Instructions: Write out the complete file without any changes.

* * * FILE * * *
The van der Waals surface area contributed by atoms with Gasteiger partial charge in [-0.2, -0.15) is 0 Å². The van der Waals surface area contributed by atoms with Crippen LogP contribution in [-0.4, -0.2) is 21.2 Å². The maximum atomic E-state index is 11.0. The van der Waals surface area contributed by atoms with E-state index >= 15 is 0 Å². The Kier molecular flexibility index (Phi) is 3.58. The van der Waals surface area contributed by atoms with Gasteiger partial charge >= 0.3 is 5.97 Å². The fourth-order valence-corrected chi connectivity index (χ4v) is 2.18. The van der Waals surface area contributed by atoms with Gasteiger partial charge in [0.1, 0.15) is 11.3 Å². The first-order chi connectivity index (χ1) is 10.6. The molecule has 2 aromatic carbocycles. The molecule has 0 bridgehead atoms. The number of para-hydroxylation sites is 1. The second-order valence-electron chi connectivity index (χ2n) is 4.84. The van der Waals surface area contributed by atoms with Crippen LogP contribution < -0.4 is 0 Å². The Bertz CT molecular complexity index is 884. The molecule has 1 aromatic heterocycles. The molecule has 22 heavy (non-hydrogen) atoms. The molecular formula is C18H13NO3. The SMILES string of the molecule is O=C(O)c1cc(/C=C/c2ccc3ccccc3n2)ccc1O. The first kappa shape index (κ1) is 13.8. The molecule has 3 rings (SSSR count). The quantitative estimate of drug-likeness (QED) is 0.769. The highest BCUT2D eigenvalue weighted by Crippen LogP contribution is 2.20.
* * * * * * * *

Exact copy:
The van der Waals surface area contributed by atoms with Gasteiger partial charge in [-0.2, -0.15) is 0 Å². The van der Waals surface area contributed by atoms with Crippen LogP contribution in [-0.4, -0.2) is 21.2 Å². The maximum atomic E-state index is 11.0. The van der Waals surface area contributed by atoms with E-state index >= 15 is 0 Å². The Kier molecular flexibility index (Phi) is 3.58. The van der Waals surface area contributed by atoms with Gasteiger partial charge >= 0.3 is 5.97 Å². The fourth-order valence-corrected chi connectivity index (χ4v) is 2.18. The van der Waals surface area contributed by atoms with Gasteiger partial charge in [0.1, 0.15) is 11.3 Å². The first-order chi connectivity index (χ1) is 10.6. The molecule has 2 aromatic carbocycles. The molecule has 0 bridgehead atoms. The number of para-hydroxylation sites is 1. The second-order valence-electron chi connectivity index (χ2n) is 4.84. The van der Waals surface area contributed by atoms with Crippen LogP contribution < -0.4 is 0 Å². The Bertz CT molecular complexity index is 884. The molecule has 1 aromatic heterocycles. The molecule has 22 heavy (non-hydrogen) atoms. The molecular formula is C18H13NO3. The SMILES string of the molecule is O=C(O)c1cc(/C=C/c2ccc3ccccc3n2)ccc1O. The first kappa shape index (κ1) is 13.8. The molecule has 3 rings (SSSR count). The quantitative estimate of drug-likeness (QED) is 0.769. The highest BCUT2D eigenvalue weighted by Crippen LogP contribution is 2.20.